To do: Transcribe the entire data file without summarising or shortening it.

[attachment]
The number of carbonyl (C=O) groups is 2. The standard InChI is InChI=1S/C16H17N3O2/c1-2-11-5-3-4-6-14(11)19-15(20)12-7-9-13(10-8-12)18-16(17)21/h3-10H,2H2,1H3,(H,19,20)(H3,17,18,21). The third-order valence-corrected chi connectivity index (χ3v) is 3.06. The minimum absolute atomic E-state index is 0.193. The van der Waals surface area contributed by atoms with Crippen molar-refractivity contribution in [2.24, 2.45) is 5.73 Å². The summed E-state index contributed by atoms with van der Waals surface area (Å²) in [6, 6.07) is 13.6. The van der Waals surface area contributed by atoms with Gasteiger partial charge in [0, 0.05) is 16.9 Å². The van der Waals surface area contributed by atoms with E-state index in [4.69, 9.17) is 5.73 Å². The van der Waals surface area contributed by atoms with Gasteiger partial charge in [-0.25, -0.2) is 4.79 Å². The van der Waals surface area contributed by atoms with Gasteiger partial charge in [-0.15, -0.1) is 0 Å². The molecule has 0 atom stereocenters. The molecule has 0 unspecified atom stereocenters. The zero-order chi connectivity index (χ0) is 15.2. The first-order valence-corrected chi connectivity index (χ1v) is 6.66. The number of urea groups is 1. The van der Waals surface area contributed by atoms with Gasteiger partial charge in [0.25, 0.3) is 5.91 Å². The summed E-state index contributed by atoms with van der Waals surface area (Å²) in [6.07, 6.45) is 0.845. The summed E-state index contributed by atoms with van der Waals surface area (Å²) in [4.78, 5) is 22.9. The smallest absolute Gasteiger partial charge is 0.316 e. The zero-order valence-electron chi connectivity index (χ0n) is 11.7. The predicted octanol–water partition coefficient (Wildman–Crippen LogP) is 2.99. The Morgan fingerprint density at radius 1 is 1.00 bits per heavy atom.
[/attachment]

The number of carbonyl (C=O) groups is 2. The standard InChI is InChI=1S/C16H17N3O2/c1-2-11-5-3-4-6-14(11)19-15(20)12-7-9-13(10-8-12)18-16(17)21/h3-10H,2H2,1H3,(H,19,20)(H3,17,18,21). The third-order valence-corrected chi connectivity index (χ3v) is 3.06. The minimum absolute atomic E-state index is 0.193. The van der Waals surface area contributed by atoms with Crippen molar-refractivity contribution in [2.24, 2.45) is 5.73 Å². The summed E-state index contributed by atoms with van der Waals surface area (Å²) in [6, 6.07) is 13.6. The van der Waals surface area contributed by atoms with Gasteiger partial charge in [0, 0.05) is 16.9 Å². The van der Waals surface area contributed by atoms with E-state index in [4.69, 9.17) is 5.73 Å². The van der Waals surface area contributed by atoms with Gasteiger partial charge in [-0.25, -0.2) is 4.79 Å². The van der Waals surface area contributed by atoms with Gasteiger partial charge in [-0.15, -0.1) is 0 Å². The molecule has 0 atom stereocenters. The molecule has 0 unspecified atom stereocenters. The zero-order chi connectivity index (χ0) is 15.2. The first-order valence-corrected chi connectivity index (χ1v) is 6.66. The number of urea groups is 1. The van der Waals surface area contributed by atoms with Gasteiger partial charge in [0.25, 0.3) is 5.91 Å². The summed E-state index contributed by atoms with van der Waals surface area (Å²) in [6.07, 6.45) is 0.845. The summed E-state index contributed by atoms with van der Waals surface area (Å²) in [4.78, 5) is 22.9. The smallest absolute Gasteiger partial charge is 0.316 e. The zero-order valence-electron chi connectivity index (χ0n) is 11.7. The predicted octanol–water partition coefficient (Wildman–Crippen LogP) is 2.99. The Morgan fingerprint density at radius 1 is 1.00 bits per heavy atom.